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In choosing an evergreen fertilizer, seek out one that provides complete nutrition by supplying nitrogen, phosphorous and potassium. A formulation such as 10-8-6 — meaning the evergreen fertilizer contains 10 percent nitrogen, 8 percent phosphorous and 6 percent potassium — is often suggested by professional gardeners. Soil tests will identify what, if any, of these elements are in short supply in the soil. Evergreens tend to need less fertilization than deciduous trees and shrubs, although if growth is slow or the needles are shorter than normal and are not a healthy color, applying an evergreen fertilizer will usually remedy the situation.
Evergreens that grow naturally in the forest derive much of their nutrition from the needle and leaf litter that covers the forest floor. In gardens, that nutrition source is often removed by the gardener, necessitating the use of an evergreen fertilizer. Regular fertilizing might be needed if your evergreens are growing in a less-than-ideal site. If the soil is very sandy or has a high clay content, fertilization might help. Some gardeners also apply fertilizers to very young evergreens to encourage faster growth.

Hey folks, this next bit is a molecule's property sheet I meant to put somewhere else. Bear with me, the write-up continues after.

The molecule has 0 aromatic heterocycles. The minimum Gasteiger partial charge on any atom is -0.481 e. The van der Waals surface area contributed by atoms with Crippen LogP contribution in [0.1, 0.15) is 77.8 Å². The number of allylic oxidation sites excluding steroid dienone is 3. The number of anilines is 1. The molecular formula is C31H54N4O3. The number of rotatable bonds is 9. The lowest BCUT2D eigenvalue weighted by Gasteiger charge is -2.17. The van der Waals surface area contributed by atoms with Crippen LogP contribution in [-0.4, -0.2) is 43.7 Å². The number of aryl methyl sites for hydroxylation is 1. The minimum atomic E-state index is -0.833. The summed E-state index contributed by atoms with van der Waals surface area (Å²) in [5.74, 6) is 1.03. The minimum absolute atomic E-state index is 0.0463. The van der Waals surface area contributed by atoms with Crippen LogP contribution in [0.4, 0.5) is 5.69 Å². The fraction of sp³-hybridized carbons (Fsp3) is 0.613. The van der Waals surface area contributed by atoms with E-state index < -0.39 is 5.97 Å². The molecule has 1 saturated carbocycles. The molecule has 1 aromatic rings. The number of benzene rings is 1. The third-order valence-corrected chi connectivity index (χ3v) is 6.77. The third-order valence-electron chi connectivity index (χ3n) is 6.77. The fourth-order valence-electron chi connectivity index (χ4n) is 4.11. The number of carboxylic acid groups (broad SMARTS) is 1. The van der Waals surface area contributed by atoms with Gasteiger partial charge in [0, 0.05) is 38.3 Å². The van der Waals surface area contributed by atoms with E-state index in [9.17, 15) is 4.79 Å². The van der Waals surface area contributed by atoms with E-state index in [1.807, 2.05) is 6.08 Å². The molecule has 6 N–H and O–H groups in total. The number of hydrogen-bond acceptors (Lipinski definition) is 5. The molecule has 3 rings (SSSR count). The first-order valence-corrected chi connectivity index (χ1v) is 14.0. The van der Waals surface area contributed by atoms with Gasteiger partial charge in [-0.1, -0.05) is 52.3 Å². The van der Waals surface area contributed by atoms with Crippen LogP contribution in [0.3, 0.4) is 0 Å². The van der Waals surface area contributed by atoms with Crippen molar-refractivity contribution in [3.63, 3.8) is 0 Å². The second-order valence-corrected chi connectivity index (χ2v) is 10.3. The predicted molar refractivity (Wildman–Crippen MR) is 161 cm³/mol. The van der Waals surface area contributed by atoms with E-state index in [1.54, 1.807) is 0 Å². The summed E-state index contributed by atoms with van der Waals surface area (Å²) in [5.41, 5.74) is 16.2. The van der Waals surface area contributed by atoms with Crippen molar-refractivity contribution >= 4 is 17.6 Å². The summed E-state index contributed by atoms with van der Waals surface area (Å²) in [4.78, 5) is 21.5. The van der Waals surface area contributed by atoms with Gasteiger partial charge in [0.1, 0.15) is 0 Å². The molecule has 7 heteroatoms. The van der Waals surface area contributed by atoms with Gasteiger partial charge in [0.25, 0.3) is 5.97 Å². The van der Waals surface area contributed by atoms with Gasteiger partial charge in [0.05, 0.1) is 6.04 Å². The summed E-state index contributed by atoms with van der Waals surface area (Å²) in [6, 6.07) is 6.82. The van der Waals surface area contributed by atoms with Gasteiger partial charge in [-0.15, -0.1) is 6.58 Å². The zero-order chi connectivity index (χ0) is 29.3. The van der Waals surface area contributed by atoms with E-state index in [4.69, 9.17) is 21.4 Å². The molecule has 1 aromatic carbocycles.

Fertilizer spikes are an easy way to feed evergreens, but because each spike contains relatively little fertilizer, it might take a considerable number to feed your trees, making this a less cost-effective solution. A liquid evergreen fertilizer used with a root feeder can also be effective when the soil is well drained and does not contain much clay. Liquids might not work well in very sandy soils, because the fertilizer might leach through the soil too quickly to benefit the trees. As with spikes, liquids might not be the most cost-effective solution.
Evergreen fertilizers are produced from both organic and non-organic sources. After running a soil test to determine what specific nutrients are needed, you can look on the Internet to find many sources of information about available fertilizers, their sources and their formulations. Another good source of advice are agricultural extension agents who are familiar with the specific needs of evergreens in your area.
Although evergreens might benefit from fertilizers applied to adjacent lawns, applying fertilizers using a drop spreader in a manner that makes them more readily available to the trees' root systems will optimize the fertilizers' effect. Granular fertilizers are relatively easy to apply on the surface, but if they contain a high proportion of nitrogen, they might burn surrounding grass and other plants. A more effective way to reach the evergreen's roots and eliminate burning of other plants is to place the fertilizer in holes that are 8-12 inches (20.3-30.5 cm) deep. The holes should be spaced about 2 feet (61 cm) apart in concentric circles beginning about 18 inches (45.7 cm) from the trunk in the case of younger, smaller trees. When fertilizing larger, mature trees, begin the holes about 3 feet (91.4 cm) from the trunk.